James Shield's Sheffield United Column: Why defeat could be the best thing to happen to The Blades
It makes for a nice line. A pretty easy one too, especially for those pundits and commentators who like to portray themselves as experts without ever putting in the leg work.
But let's be honest, for all the talk of Sheffield United's over-lapping centre-halves, we have actually seen very little of the sort since Chris Wilder's side reached the Premier League. That isn't a criticism. Merely an observation. One Crystal Palace manager Roy Hodgson - "If that was happening all the time then I must have missed it" - will be happy to support. And, just for the record, he was also very complimentary about United following their win over his side earlier this month.
But as strange as it might sound, Saturday's visit to Chelsea appears to be the pefect moment for Wilder's squad to dust down the tactics manual which served them so well in the Championship and order Jack O'Connell, Chris Basham, Enda Stevens and Co to begin charging back down those flanks in a bid to overwhelm opposition defences. Not recklessly. But whenever the situation allows.
After a gentle'ish introduction to life back in the top-flight, the outing at Stamford Bridge marks the start of a difficult run of games for United. A proper welcome if you like, with Everton, Liverpool and Arsenal also on the agenda before the end of October, to one of the world's toughest domestic competitions.
But it is a sequence of fixtures they can approach with confidence. Particularly if the lessons of last weekend's defeat by Leicester City are studied and learned.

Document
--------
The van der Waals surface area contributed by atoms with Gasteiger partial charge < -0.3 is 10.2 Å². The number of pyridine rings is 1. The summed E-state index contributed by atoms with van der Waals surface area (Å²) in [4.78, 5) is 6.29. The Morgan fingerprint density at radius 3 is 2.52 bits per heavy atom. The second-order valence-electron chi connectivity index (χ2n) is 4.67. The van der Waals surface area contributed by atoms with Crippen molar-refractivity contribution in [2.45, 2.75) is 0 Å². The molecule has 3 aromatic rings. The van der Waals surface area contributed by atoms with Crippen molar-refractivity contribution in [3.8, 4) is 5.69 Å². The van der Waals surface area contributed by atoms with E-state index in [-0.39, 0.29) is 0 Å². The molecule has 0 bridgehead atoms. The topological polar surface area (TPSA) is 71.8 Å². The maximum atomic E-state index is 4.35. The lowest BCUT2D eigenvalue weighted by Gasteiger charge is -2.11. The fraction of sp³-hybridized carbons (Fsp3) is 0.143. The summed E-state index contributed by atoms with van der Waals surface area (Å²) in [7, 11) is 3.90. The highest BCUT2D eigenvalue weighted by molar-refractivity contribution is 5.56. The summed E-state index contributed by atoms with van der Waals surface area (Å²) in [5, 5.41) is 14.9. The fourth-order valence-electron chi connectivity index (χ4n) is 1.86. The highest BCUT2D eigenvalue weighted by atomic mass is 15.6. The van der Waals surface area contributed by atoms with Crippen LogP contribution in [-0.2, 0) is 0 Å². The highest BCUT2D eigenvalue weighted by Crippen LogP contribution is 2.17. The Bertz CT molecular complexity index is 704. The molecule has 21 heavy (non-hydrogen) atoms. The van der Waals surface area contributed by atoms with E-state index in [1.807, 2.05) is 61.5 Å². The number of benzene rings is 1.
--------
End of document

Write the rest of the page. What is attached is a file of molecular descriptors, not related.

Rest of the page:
Not-so-dark horses for Europa League qualification, Brendan Rodgers' side was stuffed to the gills with exciting talent. So the fact United trooped off the pitch wondering what might have been, not marvelling at the skills of James Maddison and Jamie Vardy, can actually be viewed as a pat on the back of sorts. A scrappy first-half, when neither team was at its best, finished 1-0 in the visitors' favour before United drew the second 1-1. It was not enough to deliver victory but had they gone for the jugular following Oli McBurnie's equaliser, there is every reason to believe Wilder's men would have taken all three points.
The fact they resisted the temptation to throw people forward can, perhaps, be attributed to one of the biggest challenges facing newly promoted clubs. After spending the summer listening to terrifying tales about the firepower their rivals possess, most are understandably cautious about truly opening-up and going hell for leather.
Not withstanding the argument that it is ridiculous to try and win an game of 'attack versus defence' against the likes of Sergio Aguero, Mo Salah and Pierre-Emerick Aubameyang, United are always at their best when they release the handbrake and crank straight into sixth gear.
If their meeting with City had been staged in a couple of month's time, when the novelty of competiting at the highest level has worn off, I suspect they would have torn into City with greater vigour. Hopefully that result will be a watershed moment. Psycholigically at least.